The changes, say business experts, are an inevitable consequence of Greater Miami’s increasing cosmopolitan clout. But for small businesses and longtime residents who remember the Lincoln Road of a decade ago, Lincoln Road’s transformation comes at a steep cost.
The exodus of small, locally owned businesses away from Lincoln Road began in 1999, when homegrown staples such as Area Stage, the Alliance Cinema and New Concept Video moved or closed following the arrival of the Regal South Beach multiplex, The Gap, Pottery Barn and other national brands. Back then, rents on the road averaged $25-$40 per square foot.
Today, despite the large number of vacant storefronts dotting Lincoln Road, rents go as high as $330 per square foot — and the increase is squeezing more than just small boutique retailers such as The Shoe Shop.
The Brazilian artist Romero Britto, whose colorful paintings and sculptures have become synonymous with Miami in shops around the world, is suing to break the lease on his Lincoln Road Britto Store, which costs him $55,166 per month. And Books & Books owner Mitchell Kaplan said that when the current lease on his Lincoln Road store/café expires in December, he might move to a different location. The Miami Beach bookshop will celebrate its 30th anniversary next year.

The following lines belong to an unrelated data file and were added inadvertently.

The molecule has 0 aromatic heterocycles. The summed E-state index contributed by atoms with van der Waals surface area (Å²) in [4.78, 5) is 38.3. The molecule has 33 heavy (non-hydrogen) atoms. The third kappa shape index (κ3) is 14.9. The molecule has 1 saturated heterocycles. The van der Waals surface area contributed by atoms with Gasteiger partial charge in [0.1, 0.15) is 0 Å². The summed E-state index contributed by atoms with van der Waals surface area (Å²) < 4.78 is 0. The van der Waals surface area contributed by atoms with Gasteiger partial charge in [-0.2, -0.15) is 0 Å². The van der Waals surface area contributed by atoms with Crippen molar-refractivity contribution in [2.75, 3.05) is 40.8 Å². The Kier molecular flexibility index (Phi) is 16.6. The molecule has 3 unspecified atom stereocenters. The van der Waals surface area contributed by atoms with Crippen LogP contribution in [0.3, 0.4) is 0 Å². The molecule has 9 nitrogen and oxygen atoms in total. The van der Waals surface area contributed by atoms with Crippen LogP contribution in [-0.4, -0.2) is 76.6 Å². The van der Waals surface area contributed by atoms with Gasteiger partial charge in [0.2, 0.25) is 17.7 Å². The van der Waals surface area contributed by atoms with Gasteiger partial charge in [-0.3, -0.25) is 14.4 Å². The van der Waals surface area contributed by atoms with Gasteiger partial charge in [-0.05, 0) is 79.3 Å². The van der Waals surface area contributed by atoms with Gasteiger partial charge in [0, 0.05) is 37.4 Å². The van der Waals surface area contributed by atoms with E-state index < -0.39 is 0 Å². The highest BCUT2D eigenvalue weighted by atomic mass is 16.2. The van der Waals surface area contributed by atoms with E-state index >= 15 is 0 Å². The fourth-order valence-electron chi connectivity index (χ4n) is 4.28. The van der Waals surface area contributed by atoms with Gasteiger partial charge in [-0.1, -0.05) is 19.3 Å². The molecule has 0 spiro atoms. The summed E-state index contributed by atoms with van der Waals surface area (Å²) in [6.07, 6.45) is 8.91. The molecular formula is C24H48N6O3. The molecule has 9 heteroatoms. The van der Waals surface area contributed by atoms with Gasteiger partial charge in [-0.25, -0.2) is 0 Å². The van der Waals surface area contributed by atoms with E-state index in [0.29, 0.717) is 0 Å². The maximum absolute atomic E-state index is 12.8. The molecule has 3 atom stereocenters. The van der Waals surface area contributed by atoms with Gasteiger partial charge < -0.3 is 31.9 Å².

Many small business owners on Lincoln Road echo similar sentiments but decline to give their names out of fear of reprisals from their landlords. Their rents have risen too much, they say. They can’t match the lower prices offered by nearby retailers with corporate owners, such as The Gap. The overall foot traffic on the Road has declined, with some tourists opting to do their vacation shopping at Brickell or Wynwood.
Kaplan, who opened the Books & Books Lincoln Road location in 1989 and is considered one of the pioneers of the Road’s 1990s revival, said his current lease allows him to renew at market-value rates when it expires late this year.